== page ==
Dragons Slayed and McDonald Awarded

Bernadette McDonald having received the AAC Literary Award (taken by Bryan Rafferty and shared with permission from the AAC)

The American Alpine Club Benefit Dinner was held in Boston at the beginning of the month. It’s nice to have it on the east coast now and then. Edelweiss and I talked about attending, but we had a lot of excuses — top of the list was taking care of our new Wunderkind. So I am grateful to a few people associated with the AAC for helping me live vicariously once again from my cage in Peaklessburg.

The featured event of the evening was the celebration of the first ascent of Saser Kangri II (24,665ft./7,518m.), which was the second highest unclimbed peak in the world, located in the greater Himalaya of Northern India. The American team ascended the southwest face alpine style to establish The Old Breed (WI4 M3, 1700m), which as reported by Alpinist.com, “[O]ne of the highest first ascents of a peak in alpine style in the history of mountaineering.”

Perhaps the most significant piece from the accomplishment was that another giant has fallen. It’s sad, in a way, to witness this transition from an age of romance and unknowns on the map to… something else. That something else involves new challenges, but they stem from a level of familiarity. Then again, I think most explorers — climbers included — think they were born too late. The giants are still giants, but they’ve all been tackled.

And this is why there is mountain literature to pass on the stories and see the world as it was perceived then or to put the new challenges in a proper light. In part, for this reason, Bernadette McDonald was given the AAC Literary Award at the dinner.

 

Bernadette McDonald has written several books on mountaineering, including one recently to great acclaim. Freedom Climbers is about Polish alpinists that dominated high altitude climbing in the 1970s and 80s. It has received other significant awards, including at her native Banff Mountain Film & Book Festival, the Boardman Tasker in the United Kingdom and now at the AAC Benefit Dinner.

From all of these reports, McDonald’s work is both insightful and appears to strike the cord that appeals to both mountaineering experts and those that crave a good adventure story. However, she is also telling a story of a strong people that has often gone unrecognized; the Poles have faced great political and social adversity in the 20th Century and yet they excelled in the hills.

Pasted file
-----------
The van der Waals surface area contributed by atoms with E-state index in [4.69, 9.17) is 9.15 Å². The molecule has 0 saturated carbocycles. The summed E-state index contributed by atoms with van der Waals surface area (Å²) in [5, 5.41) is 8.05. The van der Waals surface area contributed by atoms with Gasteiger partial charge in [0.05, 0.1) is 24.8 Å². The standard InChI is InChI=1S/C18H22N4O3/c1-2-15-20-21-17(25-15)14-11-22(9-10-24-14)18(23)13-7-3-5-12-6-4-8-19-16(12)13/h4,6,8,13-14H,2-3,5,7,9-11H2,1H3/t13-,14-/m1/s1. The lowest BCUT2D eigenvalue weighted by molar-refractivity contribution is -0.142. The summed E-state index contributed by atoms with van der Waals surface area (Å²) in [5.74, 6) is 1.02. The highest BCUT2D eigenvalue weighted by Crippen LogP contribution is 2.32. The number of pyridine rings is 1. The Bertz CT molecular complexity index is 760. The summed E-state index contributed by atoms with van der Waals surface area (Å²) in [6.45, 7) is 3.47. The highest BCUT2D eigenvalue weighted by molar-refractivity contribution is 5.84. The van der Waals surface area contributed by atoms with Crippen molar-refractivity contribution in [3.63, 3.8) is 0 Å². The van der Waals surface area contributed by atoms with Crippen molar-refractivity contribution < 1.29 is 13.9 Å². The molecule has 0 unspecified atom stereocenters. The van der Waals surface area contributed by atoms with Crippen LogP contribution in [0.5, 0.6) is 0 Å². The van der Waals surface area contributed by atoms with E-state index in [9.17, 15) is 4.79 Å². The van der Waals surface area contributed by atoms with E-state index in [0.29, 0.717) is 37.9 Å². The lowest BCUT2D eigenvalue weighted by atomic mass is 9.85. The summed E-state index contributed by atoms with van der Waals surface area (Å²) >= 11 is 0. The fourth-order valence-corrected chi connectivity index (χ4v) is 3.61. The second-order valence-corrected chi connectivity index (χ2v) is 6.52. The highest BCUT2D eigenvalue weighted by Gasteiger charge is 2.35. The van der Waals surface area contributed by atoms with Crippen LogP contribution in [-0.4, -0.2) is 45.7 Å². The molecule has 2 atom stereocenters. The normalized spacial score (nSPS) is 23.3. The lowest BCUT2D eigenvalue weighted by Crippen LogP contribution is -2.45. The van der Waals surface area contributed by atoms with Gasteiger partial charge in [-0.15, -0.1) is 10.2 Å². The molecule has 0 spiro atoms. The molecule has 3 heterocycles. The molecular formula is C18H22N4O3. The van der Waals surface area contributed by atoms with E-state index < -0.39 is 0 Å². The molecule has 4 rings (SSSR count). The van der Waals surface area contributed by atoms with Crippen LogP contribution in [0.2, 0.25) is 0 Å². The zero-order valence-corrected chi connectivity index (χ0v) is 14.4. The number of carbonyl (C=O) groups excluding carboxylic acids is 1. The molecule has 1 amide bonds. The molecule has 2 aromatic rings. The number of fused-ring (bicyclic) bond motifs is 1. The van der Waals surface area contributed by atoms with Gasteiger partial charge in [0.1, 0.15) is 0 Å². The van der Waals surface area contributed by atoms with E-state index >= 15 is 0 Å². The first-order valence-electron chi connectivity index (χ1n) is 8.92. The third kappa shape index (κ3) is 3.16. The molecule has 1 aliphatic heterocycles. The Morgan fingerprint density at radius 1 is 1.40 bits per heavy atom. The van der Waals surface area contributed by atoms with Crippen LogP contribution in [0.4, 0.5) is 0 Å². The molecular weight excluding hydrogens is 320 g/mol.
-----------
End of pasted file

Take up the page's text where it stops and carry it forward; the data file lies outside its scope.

Today, the Polish alpinists are continuing to work at their goal of climbing all of the 8,000 meter peaks in the Himalaya in winter — in fact, Artur Hajzer’s team just summitted Gasherbrum I last week! The leader of their alpine club set forth a mandate that they grab those first winter ascents for the good of national pride and for being a role model to their youth. The grand record of all 14 is out now, but the quest continues.

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Being First and the 8,000ers Winter Ascents

A long time ago I claimed once or twice that climbing wasn’t competitive. That idea was one of the appealing parts of the sport. I mean sport in terms of it being an athletic activity but not necessary organized like baseball or hockey. (It’s also worth pointing out that it being a sport doesn’t preclude it from offering a wilderness or spiritual experience). I now know better.

Climbing, other than organized competitions like those at SportRock in the Washington, DC area or the ice climbing games at Ouray, Colorado, more about self challenge and measuring those personal bests against other climbers through tales in guidebooks, and word or mouth, but only if that matters to us. There are many that climb for themselves and don’t care how they rate against others’ performances.

Still, climbing is in fact a subjective contest of firsts — most notably in alpine mountaineering. If you do care about the ratings, the ones that really matter for the history books and to be included in the American Alpine Journal are the first ascents of peaks, new routes, the first alpine style ascent, and the first winter ascents, all of which that are lengthy challenges by being typically taking a full day’s effort or more. All other ascents may stand out for other merits, such as the climber, the style or the controversy.

But that’s not to say that the competition in climbing is exclusive of cut-throat pursuits or camaraderie. I think there is more camaraderie overall, but earning respect or “street cred” is important to participate; definitely don’t over sell yourself. Not everyone is worthy of partnering with Joe Josephson or Steve House.